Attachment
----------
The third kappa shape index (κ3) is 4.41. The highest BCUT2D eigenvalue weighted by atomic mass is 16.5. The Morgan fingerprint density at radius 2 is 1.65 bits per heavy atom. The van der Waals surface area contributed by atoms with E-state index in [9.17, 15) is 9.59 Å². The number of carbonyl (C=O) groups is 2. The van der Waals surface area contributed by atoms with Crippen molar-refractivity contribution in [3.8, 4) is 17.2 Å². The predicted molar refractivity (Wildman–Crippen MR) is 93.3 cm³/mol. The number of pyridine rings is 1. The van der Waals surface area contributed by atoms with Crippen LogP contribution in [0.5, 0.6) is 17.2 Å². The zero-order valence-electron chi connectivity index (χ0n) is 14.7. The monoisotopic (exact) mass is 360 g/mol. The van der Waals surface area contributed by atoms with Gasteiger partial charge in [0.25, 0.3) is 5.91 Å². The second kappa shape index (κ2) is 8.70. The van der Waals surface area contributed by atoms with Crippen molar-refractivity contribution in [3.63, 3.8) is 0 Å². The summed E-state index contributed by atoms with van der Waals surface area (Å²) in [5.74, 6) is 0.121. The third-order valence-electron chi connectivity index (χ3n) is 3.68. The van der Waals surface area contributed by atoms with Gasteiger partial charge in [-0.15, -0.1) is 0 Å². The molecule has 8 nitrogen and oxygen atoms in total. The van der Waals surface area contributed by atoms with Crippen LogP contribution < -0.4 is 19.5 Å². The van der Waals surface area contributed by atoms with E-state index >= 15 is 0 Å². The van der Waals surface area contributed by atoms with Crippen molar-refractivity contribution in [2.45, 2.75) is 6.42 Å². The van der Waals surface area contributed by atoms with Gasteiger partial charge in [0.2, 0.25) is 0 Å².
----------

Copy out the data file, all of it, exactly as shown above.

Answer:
The third kappa shape index (κ3) is 4.41. The highest BCUT2D eigenvalue weighted by atomic mass is 16.5. The Morgan fingerprint density at radius 2 is 1.65 bits per heavy atom. The van der Waals surface area contributed by atoms with E-state index in [9.17, 15) is 9.59 Å². The number of carbonyl (C=O) groups is 2. The van der Waals surface area contributed by atoms with Crippen molar-refractivity contribution in [3.8, 4) is 17.2 Å². The predicted molar refractivity (Wildman–Crippen MR) is 93.3 cm³/mol. The number of pyridine rings is 1. The van der Waals surface area contributed by atoms with Crippen LogP contribution in [0.5, 0.6) is 17.2 Å². The zero-order valence-electron chi connectivity index (χ0n) is 14.7. The monoisotopic (exact) mass is 360 g/mol. The van der Waals surface area contributed by atoms with Gasteiger partial charge in [0.25, 0.3) is 5.91 Å². The second kappa shape index (κ2) is 8.70. The van der Waals surface area contributed by atoms with Crippen molar-refractivity contribution in [3.63, 3.8) is 0 Å². The summed E-state index contributed by atoms with van der Waals surface area (Å²) in [5.74, 6) is 0.121. The third-order valence-electron chi connectivity index (χ3n) is 3.68. The van der Waals surface area contributed by atoms with Gasteiger partial charge in [-0.15, -0.1) is 0 Å². The molecule has 8 nitrogen and oxygen atoms in total. The van der Waals surface area contributed by atoms with Crippen LogP contribution < -0.4 is 19.5 Å². The van der Waals surface area contributed by atoms with E-state index >= 15 is 0 Å². The van der Waals surface area contributed by atoms with Crippen molar-refractivity contribution in [2.45, 2.75) is 6.42 Å². The van der Waals surface area contributed by atoms with Gasteiger partial charge in [0.2, 0.25) is 0 Å².